Japan's child poverty rate hits record high

TOKYO — Japan’s child poverty rate has hit a record high, according to a government survey, prompting criticism that Tokyo wasn’t doing enough to fix the problem.

The health and welfare ministry report showed the child poverty rate rose to 16.3% in 2012, the worst result since the survey started nearly three decades ago and one of the highest levels among the 34 countries in the Organization for Economic Co-operation and Development (OECD).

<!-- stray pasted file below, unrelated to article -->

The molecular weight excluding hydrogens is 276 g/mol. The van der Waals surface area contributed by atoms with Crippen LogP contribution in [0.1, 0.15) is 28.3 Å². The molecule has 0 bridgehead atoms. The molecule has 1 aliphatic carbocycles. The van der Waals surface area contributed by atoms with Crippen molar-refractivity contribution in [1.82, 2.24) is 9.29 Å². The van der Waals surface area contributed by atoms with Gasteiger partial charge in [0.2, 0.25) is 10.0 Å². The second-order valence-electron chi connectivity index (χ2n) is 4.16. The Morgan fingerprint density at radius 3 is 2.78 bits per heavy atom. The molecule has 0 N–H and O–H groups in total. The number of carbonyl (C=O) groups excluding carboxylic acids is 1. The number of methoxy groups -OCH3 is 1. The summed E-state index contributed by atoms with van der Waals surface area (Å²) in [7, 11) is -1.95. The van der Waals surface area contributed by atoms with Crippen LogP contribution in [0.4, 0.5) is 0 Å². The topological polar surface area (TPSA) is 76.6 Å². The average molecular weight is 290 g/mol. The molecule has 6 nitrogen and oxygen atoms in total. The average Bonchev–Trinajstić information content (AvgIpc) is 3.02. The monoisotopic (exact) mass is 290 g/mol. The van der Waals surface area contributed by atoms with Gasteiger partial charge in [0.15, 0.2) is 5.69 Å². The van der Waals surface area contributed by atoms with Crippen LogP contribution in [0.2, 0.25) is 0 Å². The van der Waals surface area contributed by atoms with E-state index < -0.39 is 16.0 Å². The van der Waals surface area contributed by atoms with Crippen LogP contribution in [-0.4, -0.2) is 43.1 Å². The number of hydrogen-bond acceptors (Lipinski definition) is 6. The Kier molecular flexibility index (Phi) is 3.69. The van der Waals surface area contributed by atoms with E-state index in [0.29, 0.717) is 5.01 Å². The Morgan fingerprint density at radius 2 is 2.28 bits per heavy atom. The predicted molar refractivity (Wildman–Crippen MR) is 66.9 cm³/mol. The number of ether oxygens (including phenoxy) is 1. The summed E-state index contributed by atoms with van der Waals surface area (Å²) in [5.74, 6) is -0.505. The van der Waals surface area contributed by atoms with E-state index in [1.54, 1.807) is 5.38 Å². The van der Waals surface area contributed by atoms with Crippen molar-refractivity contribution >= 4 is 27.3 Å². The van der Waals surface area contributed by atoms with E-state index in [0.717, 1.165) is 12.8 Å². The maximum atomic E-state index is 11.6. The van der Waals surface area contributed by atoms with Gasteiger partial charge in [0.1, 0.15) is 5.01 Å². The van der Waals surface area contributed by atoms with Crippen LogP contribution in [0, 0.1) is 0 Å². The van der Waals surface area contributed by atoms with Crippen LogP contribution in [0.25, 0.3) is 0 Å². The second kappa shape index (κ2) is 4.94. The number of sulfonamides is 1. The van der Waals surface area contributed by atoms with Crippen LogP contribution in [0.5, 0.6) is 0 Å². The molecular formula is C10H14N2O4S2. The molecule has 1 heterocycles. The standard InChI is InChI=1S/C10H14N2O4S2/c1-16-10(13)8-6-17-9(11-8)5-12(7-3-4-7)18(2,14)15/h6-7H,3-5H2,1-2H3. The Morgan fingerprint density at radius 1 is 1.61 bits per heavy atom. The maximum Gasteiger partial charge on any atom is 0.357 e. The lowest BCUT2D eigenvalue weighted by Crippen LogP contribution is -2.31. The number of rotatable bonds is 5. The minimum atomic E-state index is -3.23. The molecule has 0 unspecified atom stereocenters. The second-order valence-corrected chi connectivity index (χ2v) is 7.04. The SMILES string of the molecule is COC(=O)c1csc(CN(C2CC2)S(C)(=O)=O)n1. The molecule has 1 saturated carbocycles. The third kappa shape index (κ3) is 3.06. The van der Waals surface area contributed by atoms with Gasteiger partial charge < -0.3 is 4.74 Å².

The rate measures the percentage of children living in households with an annual net income below the poverty line—1.22 million yen per person.

Japan ranked sixth-highest in child poverty in the OECD after Mexico, Israel, Chile, the United States and Turkey.

“This didn’t surprise me,” said Masato Hirayu, a child poverty activist. “It is a natural result of the government’s inertia in fixing the problem.”



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